Review of Jonathan Dee’s A Thousand Pardons
A Tragicomic Exploration of One Family’s Public Disintegration
Friday, July 26, 2013
Ben Armstead is an unhappy guy. He hates his job as lawyer; he’s tired of his wife, Helen, and his daughter, Sara; and he can’t stand where he lives, a large, well-appointed home in a commuter town north of New York. In full-on self-destruct mode, Ben has a distasteful sexual encounter with an intern whose boyfriend happens to be waiting outside their hotel room, and well before the first chapter is over, he loses everything.
Not surprisingly, Helen is furious. Nearly broke and spurned by most of her former friends, she reenters the work force. After no one else will accept the position, she lands a job at tiny Harvey Aaron Public Relations and moves to an equally tiny apartment in Manhattan with Sara. Ironically, considering her recent troubles, Helen has a knack for talking men into expressing regret in public. Her first big triumph is to convince the owner of a chain of Chinese restaurants to accept responsibility for a business mistake: “Without getting into specifics, you will apologize, and ask your customers and the people of New York for their forgiveness. And they will give it to you. They want to. People are quick to judge, Mr. Chin, they are quick to condemn, but that’s mostly because their ultimate desire is to forgive.”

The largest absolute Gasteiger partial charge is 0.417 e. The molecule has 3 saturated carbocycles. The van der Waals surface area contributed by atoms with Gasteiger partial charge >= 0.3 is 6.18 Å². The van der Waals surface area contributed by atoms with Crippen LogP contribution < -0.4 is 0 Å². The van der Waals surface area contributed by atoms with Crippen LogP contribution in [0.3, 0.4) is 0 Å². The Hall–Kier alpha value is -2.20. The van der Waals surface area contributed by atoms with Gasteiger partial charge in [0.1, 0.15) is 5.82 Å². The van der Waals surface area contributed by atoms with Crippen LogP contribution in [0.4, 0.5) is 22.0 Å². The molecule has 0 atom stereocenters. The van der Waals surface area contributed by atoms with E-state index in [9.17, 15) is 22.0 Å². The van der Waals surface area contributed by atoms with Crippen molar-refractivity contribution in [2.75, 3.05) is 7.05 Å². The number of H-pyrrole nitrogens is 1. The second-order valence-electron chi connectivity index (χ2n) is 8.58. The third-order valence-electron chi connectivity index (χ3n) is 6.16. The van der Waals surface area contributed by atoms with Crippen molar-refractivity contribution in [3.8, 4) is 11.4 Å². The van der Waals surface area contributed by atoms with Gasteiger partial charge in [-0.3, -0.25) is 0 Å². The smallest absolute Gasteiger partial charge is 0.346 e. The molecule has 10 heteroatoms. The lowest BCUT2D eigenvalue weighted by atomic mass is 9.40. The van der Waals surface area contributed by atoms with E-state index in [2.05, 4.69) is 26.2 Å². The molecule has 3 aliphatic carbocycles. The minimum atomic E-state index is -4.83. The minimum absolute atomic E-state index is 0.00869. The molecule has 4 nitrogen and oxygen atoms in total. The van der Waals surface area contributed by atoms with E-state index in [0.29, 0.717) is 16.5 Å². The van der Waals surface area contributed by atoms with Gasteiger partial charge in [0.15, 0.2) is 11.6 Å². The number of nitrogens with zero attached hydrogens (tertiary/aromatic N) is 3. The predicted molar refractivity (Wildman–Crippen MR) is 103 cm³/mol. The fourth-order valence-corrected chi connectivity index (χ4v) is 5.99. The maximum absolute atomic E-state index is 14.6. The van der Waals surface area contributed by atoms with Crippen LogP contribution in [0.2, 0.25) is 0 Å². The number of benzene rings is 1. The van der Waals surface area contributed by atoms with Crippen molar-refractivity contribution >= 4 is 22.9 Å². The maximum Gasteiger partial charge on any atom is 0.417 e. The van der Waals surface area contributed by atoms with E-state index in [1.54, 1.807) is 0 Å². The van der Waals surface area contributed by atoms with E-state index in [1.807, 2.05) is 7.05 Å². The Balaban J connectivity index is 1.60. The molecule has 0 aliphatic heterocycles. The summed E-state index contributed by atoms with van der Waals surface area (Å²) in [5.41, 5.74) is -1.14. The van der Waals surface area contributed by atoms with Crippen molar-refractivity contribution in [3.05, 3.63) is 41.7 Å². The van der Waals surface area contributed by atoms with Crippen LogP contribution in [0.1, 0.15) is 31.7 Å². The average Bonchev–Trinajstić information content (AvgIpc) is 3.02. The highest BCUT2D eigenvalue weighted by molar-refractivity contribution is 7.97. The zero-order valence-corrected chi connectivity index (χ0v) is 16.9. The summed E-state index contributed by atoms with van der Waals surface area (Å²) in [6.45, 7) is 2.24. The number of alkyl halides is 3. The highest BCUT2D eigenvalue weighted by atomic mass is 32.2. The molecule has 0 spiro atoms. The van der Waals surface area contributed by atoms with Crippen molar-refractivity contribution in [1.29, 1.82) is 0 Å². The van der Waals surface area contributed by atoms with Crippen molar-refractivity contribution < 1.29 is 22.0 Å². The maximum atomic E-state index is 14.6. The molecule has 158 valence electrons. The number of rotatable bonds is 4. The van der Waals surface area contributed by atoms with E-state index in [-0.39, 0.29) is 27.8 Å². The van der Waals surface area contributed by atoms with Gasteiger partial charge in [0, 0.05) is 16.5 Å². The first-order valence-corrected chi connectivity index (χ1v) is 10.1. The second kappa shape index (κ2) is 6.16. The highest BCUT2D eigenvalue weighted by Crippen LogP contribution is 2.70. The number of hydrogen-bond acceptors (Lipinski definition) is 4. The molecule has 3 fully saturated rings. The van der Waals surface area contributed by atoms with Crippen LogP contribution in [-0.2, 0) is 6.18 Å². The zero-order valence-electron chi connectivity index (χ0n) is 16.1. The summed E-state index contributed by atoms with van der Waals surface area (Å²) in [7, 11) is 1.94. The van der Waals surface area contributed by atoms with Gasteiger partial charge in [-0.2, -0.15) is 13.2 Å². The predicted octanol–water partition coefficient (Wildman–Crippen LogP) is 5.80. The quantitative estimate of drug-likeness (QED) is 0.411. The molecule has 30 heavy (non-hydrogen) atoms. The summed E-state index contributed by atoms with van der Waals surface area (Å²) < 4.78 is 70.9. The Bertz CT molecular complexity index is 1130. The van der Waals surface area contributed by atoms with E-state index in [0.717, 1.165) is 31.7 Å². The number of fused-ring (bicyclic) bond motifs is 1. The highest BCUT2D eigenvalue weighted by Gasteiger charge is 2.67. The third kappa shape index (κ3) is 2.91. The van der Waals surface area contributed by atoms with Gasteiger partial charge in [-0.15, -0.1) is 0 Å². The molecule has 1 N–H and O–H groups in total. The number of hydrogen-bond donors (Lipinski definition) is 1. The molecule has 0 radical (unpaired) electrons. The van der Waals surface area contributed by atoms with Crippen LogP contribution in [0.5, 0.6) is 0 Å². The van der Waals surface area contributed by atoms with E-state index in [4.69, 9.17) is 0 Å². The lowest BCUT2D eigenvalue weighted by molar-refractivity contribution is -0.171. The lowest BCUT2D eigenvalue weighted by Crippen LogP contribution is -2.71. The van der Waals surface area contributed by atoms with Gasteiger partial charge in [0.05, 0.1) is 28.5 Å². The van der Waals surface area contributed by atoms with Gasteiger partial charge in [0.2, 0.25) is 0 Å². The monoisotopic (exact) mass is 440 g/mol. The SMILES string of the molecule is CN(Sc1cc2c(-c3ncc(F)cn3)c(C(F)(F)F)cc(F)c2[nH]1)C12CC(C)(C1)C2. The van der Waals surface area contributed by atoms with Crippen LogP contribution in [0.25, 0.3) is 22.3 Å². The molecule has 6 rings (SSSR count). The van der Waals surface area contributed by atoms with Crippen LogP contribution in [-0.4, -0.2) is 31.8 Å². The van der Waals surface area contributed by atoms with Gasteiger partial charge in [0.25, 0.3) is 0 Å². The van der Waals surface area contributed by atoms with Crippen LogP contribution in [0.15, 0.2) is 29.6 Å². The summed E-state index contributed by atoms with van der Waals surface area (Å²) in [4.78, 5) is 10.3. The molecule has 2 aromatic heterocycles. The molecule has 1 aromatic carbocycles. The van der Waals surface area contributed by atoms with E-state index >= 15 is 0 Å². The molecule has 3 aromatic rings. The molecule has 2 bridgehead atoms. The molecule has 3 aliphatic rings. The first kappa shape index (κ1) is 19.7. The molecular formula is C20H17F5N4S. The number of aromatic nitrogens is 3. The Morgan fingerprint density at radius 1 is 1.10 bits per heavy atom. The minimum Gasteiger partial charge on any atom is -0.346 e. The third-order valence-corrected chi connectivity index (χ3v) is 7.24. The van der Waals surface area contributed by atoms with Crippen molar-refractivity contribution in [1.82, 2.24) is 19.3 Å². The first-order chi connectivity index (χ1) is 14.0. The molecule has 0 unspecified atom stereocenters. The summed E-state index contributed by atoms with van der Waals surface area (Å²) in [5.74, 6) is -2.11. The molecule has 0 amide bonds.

And that, essentially, is the thesis of the novel, a theme that Dee will return to for the rest of the book. A Thousand Pardons is short, with lots of twists and turns, so it’s no surprise that in a few dispassionate sentences worthy of E. M. Forster or Virginia Woolf, Harvey is quickly disposed of in a car accident, and Helen takes over his business. Soon, she is hired away to work for the Crisis Management team of a much larger firm.
At home, however, things aren’t going well. Sara can’t stand her mother, and Helen is subject to “cold-eyed expressions of disregard…made more stunning by the offhandedness with which they are delivered.” On the surface, Sara is insufferable, but Dee’s omniscient narrator takes us inside her mind so that we, too, can experience Sara’s sense of free fall and alienation. The Armsteads adopted Sara from Chinese parents, and at her new high school she is drawn to Cutter, an adopted African-American teen who is deeply skeptical of the Establishment and has a nihilistic streak nearly as wide as her father’s.
The second half of the book is taken up with Helen’s attempt to help out an old schoolmate who has gone on to become a world-famous movie star. Readers can be forgiven if Hamilton Barth — an aging but still charismatic actor — sounds quite a bit like Harrison Ford, but the character’s real point in the novel is to demonstrate not just the broad gap between appearance and reality in contemporary America, but how much stronger a safety net the rich have than most people.
Ultimately, the fractured family makes some tentative gestures toward healing.
After a stint in prison, Ben very slowly attempts to reconstitute his life and reconnect with his daughter; he even, improbably, becomes friend and confessor to the wayward Hamilton. A Thousand Pardons ends on a note of resignation. Our dreams are doomed to fail, Dee seems to be saying, but maybe that’s what we expected all along.